Andrew Purvis: No, right now it's mostly hypothetical. The alliance has spoken of sending in 3,000 troops (drawn from European armies), but only once two major obstacles have been cleared. The first is that the exceedingly diverse parties in Macedonia's coalition government must agree on a set of legislative and constitutional changes to address the grievances of the country's ethnic Albanians, and the second is that the rebel forces must agree to lay down their weapons in exchange for those political changes.
Where do things stand on each issue?
There's no agreement, not even a tentative one, among the members of the coalition (which includes ethnic Albanian parties) on the sorts of changes necessary. Parties representing the Slavic majority accuse the ethnic-Albanian parties of making wholly unacceptable political demands, which they're not prepared to consider. And there are no public channels open to even discuss these issues with the rebel National Liberation Army. The rebels presented their own peace plan last week, which includes some relatively extreme suggestions such as incorporating NLA fighters into a reconstituted national army and police force, and including their commanders in any negotiations over constitutional changes. Both of those are non-starters.
Even the demands of the more mainstream Albanian parties are unlikely to be met by the majority parties. They may agree on rewording the preamble to the constitution to make it more inclusive, but they're unlikely to accept the proposal that the constitution establish a principle that a certain percentage of government positions are reserved for Albanians, or that a permanent non-elected vice presidency be created for an ethnic Albanian. So even some of the demands coming from the more moderate side of the ethnic-Albanian community are problematic, and there's still a huge gulf between them and their coalition partners. And NATO won't send in troops before that gulf is bridged.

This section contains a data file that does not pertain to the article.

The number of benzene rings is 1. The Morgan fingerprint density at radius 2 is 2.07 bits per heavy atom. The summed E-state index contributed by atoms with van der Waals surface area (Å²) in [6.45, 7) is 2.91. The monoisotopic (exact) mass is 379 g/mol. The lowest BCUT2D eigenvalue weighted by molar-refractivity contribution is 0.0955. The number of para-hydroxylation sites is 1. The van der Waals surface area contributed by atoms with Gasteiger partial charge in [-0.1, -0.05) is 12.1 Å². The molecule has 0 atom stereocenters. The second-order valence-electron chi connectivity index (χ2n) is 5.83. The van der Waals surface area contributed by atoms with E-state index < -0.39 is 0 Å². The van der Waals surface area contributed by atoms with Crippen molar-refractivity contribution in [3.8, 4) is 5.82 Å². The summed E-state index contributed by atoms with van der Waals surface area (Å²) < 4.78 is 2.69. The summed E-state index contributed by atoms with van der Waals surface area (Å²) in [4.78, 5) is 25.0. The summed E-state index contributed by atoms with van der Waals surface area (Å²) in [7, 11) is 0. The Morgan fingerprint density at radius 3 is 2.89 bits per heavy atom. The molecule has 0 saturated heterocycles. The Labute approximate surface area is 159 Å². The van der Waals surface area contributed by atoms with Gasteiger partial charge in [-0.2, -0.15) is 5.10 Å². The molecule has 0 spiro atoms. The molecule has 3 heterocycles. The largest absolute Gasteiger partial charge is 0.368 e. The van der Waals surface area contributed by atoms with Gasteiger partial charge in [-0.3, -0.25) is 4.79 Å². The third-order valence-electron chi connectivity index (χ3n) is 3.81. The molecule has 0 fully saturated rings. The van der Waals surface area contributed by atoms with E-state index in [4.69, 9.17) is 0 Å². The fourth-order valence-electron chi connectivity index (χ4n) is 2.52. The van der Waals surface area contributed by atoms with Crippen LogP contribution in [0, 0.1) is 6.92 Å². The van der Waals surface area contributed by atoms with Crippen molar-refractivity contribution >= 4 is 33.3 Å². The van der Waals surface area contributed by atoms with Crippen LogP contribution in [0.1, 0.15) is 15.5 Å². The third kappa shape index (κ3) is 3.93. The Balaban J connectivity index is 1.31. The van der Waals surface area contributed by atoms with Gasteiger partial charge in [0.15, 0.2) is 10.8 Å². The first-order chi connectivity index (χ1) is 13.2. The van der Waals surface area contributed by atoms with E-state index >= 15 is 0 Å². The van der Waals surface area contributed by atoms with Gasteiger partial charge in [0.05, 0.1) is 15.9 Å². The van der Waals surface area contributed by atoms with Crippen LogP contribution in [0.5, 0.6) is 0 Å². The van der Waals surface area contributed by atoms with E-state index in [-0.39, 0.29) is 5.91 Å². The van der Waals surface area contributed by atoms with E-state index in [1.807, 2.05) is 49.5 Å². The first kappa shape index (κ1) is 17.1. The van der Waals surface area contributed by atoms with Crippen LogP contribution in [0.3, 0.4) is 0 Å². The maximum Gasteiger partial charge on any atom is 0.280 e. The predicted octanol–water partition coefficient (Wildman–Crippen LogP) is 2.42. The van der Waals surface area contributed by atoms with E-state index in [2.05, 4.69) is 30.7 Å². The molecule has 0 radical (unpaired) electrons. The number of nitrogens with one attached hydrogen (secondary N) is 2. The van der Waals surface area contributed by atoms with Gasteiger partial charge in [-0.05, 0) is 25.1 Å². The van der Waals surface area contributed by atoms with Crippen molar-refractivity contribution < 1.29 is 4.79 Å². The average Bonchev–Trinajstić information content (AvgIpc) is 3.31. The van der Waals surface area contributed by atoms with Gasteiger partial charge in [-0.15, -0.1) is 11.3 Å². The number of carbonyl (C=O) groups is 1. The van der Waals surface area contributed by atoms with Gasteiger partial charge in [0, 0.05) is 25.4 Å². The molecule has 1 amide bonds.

So what are the Europeans doing to bridge the gulf? Last week EU security chief Javier Solana rushed out of a meeting with President Bush to head for Macedonia, indicating how seriously NATO members view the crisis there. But what can they do?
Last week things looked dire because the NLA occupied a village in the hills around the capital. That created a high level of alarm in Skopje one Western diplomat said it was as if a knife was pointing at the heart of the city. But as far as what the EU can do to persuade the parties to come to some sort of agreement, they've already threatened to reduce financial aid if there's no agreement by Monday, and that doesn't seem to have helped. Part of the problem here is that the Europeans have insufficient leverage in Macedonia.